Carsten Haitzler (The Rasterman)
tizen at rasterman.com
Sat Apr 12 03:09:42 GMT 2014
On Fri, 11 Apr 2014 14:32:16 +0300 Jussi Laako <jussi.laako at linux.intel.com>
> On 11.4.2014 12:31, Carsten Haitzler wrote:
> > you route on an event by event basis based on the content of the event
> > and the requests from clients plus current display state. that's how you
> > manage key grabs.
> Notice that routing events != seeing event contents.
to route you have to see. content + context determines routing. didn't i
already repeat about grabs, coordinate transformation etc.
> > and what when the window is rotated by 30 degrees, or wrapped around a
> > 3d mesh of a bunny rabbit? and the only one who knows the mesh is the
> > compositor/display server? yes - that's wayland. it allows this and is
> > designed to be able to do it and work correctly.
> Well, you upload the transformation matrix to routing node then. You
> could even have hardware IP block optimized to do this kind of
> transformation and routing.
people who do this for a living have been down this design path and explored
it. it doesn't work. it scales horribly. look at x11 shape extension. people who
have been doing display systems for a long time. like most of their professional
lives. and that's a lot of years. i agree with them. there isn't just a single
matrix. it's far more complex than that. you can't do transforms over a bunny
mesh - or a sphere, or a curled piece of paper with a single matrix. you need a
vast detailed mesh. and as animation changes, this mesh keeps changing. handing
the data over is impractical at best, and at worst is heavily complicates a
kernel in doing things it never should do. then what happens when i have a voxel
layout and the router only allows triangle meshes?
> This kind of thing has been done at networking side already, you can
> upload new routing tables to routers using SNMP and update routes using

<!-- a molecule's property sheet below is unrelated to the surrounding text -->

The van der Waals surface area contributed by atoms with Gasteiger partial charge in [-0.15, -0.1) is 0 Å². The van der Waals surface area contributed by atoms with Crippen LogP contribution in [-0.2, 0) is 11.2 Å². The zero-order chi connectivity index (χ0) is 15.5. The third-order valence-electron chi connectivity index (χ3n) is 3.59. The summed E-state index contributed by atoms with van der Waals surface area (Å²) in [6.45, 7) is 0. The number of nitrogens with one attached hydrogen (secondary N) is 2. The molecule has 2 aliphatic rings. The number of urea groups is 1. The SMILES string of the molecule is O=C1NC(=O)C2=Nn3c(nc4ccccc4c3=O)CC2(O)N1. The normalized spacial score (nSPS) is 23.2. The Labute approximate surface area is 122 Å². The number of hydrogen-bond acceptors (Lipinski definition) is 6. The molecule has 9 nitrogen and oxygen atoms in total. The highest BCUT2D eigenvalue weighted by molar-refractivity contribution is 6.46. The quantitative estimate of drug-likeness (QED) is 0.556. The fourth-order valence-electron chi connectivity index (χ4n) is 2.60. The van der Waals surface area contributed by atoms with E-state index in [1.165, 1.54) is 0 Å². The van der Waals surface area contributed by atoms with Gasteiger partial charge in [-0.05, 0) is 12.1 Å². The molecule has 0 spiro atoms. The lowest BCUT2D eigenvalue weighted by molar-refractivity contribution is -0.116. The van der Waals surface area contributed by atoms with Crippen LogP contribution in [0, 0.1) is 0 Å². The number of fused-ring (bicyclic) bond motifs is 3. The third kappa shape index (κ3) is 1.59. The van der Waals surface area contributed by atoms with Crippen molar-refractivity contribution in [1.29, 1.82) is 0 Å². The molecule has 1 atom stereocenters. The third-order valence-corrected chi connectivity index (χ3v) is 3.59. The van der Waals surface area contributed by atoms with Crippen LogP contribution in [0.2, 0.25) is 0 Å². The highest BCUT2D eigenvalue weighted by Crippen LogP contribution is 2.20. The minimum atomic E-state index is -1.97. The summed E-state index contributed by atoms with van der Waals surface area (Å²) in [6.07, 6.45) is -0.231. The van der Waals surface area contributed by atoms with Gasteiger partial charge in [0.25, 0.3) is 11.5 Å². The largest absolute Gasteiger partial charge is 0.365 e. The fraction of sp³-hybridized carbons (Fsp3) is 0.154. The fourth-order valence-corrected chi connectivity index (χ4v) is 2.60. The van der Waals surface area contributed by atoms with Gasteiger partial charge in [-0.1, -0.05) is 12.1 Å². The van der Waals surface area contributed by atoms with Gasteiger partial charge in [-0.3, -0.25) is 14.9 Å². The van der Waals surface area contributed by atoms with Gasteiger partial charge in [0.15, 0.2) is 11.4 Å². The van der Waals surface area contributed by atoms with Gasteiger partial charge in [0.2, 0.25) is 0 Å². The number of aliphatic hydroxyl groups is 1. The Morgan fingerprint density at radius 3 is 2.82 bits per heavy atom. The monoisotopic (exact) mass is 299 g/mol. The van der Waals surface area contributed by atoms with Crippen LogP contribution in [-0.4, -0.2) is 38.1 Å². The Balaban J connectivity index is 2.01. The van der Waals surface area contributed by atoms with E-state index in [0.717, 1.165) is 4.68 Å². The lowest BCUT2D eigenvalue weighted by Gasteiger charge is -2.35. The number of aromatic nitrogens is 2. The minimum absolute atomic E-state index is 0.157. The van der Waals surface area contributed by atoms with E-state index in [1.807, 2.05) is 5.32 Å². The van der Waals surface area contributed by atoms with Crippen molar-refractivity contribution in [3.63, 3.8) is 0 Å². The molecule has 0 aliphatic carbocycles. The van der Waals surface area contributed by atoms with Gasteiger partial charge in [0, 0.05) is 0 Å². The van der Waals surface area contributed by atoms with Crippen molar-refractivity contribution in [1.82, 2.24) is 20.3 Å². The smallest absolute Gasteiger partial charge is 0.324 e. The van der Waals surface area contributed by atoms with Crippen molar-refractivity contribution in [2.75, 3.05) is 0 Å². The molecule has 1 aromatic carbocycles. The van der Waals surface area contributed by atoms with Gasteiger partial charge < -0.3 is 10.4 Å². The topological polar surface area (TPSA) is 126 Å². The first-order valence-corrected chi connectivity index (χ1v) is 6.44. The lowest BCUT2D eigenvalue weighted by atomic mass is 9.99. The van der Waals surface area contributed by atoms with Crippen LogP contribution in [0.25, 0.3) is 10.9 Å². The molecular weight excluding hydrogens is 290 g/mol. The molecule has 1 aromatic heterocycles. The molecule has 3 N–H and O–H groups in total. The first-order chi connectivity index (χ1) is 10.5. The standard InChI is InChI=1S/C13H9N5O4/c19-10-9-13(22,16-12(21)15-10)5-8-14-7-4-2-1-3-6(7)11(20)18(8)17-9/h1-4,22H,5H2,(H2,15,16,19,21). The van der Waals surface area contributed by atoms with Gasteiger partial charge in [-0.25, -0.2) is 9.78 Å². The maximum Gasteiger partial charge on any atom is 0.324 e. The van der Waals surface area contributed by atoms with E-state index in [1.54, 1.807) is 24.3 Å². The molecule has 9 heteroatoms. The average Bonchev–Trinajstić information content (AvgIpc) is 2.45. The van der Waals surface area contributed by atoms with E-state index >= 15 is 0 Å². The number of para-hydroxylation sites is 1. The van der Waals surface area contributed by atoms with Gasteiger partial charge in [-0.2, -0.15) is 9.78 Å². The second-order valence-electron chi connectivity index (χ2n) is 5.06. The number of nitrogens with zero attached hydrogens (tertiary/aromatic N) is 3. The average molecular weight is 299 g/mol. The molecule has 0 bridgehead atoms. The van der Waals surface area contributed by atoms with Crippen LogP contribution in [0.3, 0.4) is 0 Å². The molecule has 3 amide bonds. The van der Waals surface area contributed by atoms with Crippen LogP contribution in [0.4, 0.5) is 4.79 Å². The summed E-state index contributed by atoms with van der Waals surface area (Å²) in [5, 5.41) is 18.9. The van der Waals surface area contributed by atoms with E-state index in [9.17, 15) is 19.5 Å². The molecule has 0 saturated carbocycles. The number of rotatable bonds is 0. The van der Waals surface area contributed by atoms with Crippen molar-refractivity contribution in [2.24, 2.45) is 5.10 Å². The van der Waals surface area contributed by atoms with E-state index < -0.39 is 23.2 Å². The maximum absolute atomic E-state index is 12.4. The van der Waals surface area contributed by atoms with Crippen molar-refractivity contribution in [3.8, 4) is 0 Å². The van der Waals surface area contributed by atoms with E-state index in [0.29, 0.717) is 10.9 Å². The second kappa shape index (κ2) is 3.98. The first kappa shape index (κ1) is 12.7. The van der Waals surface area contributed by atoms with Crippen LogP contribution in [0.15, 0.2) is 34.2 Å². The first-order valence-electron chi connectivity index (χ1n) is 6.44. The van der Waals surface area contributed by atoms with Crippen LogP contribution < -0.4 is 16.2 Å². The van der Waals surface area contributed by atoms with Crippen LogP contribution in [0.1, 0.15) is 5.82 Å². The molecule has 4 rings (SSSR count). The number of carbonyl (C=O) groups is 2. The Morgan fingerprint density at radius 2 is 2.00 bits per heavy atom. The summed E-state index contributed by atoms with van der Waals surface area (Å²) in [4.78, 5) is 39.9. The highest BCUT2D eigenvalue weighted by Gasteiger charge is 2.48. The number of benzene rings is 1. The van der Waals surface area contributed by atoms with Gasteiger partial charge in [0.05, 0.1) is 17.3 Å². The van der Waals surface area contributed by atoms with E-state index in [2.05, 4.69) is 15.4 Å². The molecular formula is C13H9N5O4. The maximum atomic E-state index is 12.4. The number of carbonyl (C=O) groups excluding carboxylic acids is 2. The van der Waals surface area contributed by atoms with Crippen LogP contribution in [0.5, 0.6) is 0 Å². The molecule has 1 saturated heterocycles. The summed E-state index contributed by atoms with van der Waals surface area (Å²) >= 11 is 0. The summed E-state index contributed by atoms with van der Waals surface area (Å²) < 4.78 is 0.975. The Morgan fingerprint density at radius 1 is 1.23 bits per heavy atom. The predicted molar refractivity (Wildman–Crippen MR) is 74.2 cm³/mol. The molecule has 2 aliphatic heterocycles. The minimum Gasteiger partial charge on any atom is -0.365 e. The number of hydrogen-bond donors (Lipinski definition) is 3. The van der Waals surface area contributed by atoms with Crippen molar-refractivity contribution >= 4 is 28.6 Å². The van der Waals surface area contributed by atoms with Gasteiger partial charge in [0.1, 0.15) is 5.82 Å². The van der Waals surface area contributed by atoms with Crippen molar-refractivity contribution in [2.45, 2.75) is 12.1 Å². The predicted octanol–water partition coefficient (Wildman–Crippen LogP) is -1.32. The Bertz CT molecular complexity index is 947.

> RIP, but that doesn't mean you would need to see all the packet content
> or decrypt HTTPS traffic at the point where the routing tables are created.
graphics is several orders of magnitude more complex and doesn't have a defined
standard ala tcp/ip that has to be adhered to. it's freeform.
> Similar with pulseaudio + murphy. Or jackd + qjackctl. You don't need
pulse audio sees all the audio data. it goes through it. also routing is
insanely simpler, and it's pa that defines the routing posibilites and design,
not in a display serever. the kernel doesnt design the graphics layout and
rendering methods (voxels, triangles, bitmaps or rect list regions etc.).
> access to the audio data in order to make routing decisions. Why would
> display system need such access? Do you next plan to add also audio to
> the display server? Luckily X11 audio never made it.
you need access to pixel data to know if there is an alpha or transparency area
and if events are to drop through that area or not. you need access to the
entire 3d scene in its native representation to do picking. read up on it one
day. :) you need to know the key being pressed because aap a asked to be
sent the key event for F1 if F1 is pressed, so thee focused app doesnt get it -
the one that grabs it does. you cant route F1 to the destination app unless you
know it is F1 that is pressed. then there it eh case when someone has a
keyboard grab - then you don't route F1 as normal to the grab but the grabber
gets it. your routing patterns change on the current context and state of apps,
and the input itself.
> Maybe I add PIN code entry using speech recognition or whistling morse
> codes, then weston doesn't have access to it?
in your fantasy land - great.. not back in the real world, people will be
entering passwords via standard input mechanisms. the display system that is
there (x11 or wayland) is already designed and has compatibility and design
decisions all through it that you won't change. the fact is that given design
AND plractical concerns, and actual set of experience with history and past
efforts, the display server has access to all input. be that xorg (and thus any
x11 client via xinput), or wayland (only the display server has that access,
and can send/grant/route input to clients as it sees fit based on its policies.
> > so you just move stuff from display server into kernel, bloating the
> > kernel with policy it isn't interested in and is better handled in
> > userspace. and that policy can get increasingly more complex as time
> > goes on to handle all the event routing situations - see above with 3d
> > bunny mesh.
> This is already done with IP routing tables and iptables packet
> filtering. Nothing new really. And kdbus is not that far from message
> routing either.
> You could also have "kbdrouted", "mouserouted", "touchrouted",
> "surfacesvcd", "windowmgrd", etc in user space. Again, compare to design
> of postfix.
but they will never exist. so you live in a world far away from everyone else
and far away from tizen. back in the real world, this is not the case, and
never will be because it's impractical. i think you should just go make your
own os, and the os you want is not the one the rest of us work on and use. :)
Carsten Haitzler (The Rasterman) <tizen at rasterman.com>
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